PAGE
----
KYIV (Reuters) -- Five thousand trade unionists marched through Kyiv's city center to warn Ukraine's government against implementing any cuts to jobs and benefits in a country battered by the world financial crisis.
The marchers, waving Communist Party and union flags, massed in Independence Square, focal point of the 2004 Orange Revolution that brought pro-Western politicians to power, and made their way to the government and parliament buildings.
Participants, bundled up against the drizzle and shuffling down ice-covered streets, carried placards reading "No to cuts in social benefits" and "We will achieve social justice."
"We will insist on our rights. Unemployment is everywhere," a man in his 40s wearing a fur-lined hood told Reuters television. "Let's just see how the government deals with this. They can't even sort things out among themselves."
A union leader read out a lengthy list of demands outside parliament, including consultation on policy with union members, a rejection of benefit cuts, and calls to limit price increases on staples.
Vasyl Khara, head of the federation of Ukrainian trade unions, said the demands would be submitted to the government.
"Our demands are real, aimed at protecting domestic producers and jobs," Khara told Reuters television.
"If, by February, we see our demands not being met, we will take a tough stand, declare a labor conflict to enable us to strike to force the government to carry out its job or resign."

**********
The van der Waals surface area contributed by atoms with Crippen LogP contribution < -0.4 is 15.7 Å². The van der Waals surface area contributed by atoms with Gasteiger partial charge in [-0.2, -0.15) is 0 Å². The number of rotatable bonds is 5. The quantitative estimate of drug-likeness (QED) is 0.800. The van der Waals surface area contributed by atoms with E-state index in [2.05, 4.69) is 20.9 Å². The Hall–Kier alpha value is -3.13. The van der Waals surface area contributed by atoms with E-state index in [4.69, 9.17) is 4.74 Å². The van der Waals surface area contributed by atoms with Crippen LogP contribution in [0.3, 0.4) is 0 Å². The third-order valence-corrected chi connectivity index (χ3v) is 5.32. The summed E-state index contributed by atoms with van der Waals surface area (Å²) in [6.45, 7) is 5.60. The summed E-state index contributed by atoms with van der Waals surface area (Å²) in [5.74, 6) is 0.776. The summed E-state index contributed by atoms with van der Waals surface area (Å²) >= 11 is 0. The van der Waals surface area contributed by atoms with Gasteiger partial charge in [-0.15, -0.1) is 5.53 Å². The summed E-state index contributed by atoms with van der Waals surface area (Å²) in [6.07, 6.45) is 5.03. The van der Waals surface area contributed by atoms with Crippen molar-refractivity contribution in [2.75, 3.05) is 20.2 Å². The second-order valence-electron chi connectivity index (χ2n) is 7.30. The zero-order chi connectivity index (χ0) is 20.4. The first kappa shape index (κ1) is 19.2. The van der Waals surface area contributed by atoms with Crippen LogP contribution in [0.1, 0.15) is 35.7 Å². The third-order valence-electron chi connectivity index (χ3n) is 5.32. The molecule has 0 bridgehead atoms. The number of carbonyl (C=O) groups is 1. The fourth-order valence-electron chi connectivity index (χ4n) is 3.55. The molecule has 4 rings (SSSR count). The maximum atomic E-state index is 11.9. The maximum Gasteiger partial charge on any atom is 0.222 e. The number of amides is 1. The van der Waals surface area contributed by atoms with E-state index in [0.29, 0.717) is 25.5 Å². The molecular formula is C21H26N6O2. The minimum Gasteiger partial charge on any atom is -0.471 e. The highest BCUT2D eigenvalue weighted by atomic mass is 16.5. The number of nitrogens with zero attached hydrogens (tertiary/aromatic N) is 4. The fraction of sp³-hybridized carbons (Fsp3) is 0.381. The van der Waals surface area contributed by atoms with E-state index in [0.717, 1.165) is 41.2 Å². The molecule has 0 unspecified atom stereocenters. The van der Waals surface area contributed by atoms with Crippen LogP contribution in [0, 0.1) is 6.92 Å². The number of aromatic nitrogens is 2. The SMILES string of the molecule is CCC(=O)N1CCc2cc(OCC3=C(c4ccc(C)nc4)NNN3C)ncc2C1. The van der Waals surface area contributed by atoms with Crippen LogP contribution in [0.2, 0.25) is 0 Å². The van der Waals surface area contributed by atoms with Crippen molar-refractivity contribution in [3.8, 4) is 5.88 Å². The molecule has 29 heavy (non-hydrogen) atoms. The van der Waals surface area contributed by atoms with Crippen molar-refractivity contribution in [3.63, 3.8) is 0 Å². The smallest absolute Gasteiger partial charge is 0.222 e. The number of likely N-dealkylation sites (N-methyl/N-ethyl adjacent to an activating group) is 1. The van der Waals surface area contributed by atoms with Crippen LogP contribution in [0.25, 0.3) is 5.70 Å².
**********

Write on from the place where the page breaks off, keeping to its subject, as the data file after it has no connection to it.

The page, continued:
Prime Minister Yulia Tymoshenko, known for her generous social spending, has repeated several times that she would not cut benefits.
Social upheaval has so far been limited in Ukraine despite predictions of a contracting economy next year, though several dozen motorists on December 22 clogged the city center to protest against difficulties in making repayments on their cars.
The former Soviet state is firmly in the grip of the crisis, with senior officials predicting the economy will shrink 5 percent in 2009. Thousands of workers in the steel industry, key for export revenues, have been sent home on unpaid leave.
The country has been jolted by four years of political turmoil with a shattered governing coalition linked to the 2004 "Orange" protests reinstated only last month.
President Viktor Yushchenko, locked in policy rows with Tymoshenko, last week said unemployment would double by April to 1.5 million in the country of 46 million.
The crisis has also sent the hryvnya currency into a tailspin as Ukraine faces a possible cutoff of gas supplies from Russia if arrears are not paid off by the New Year.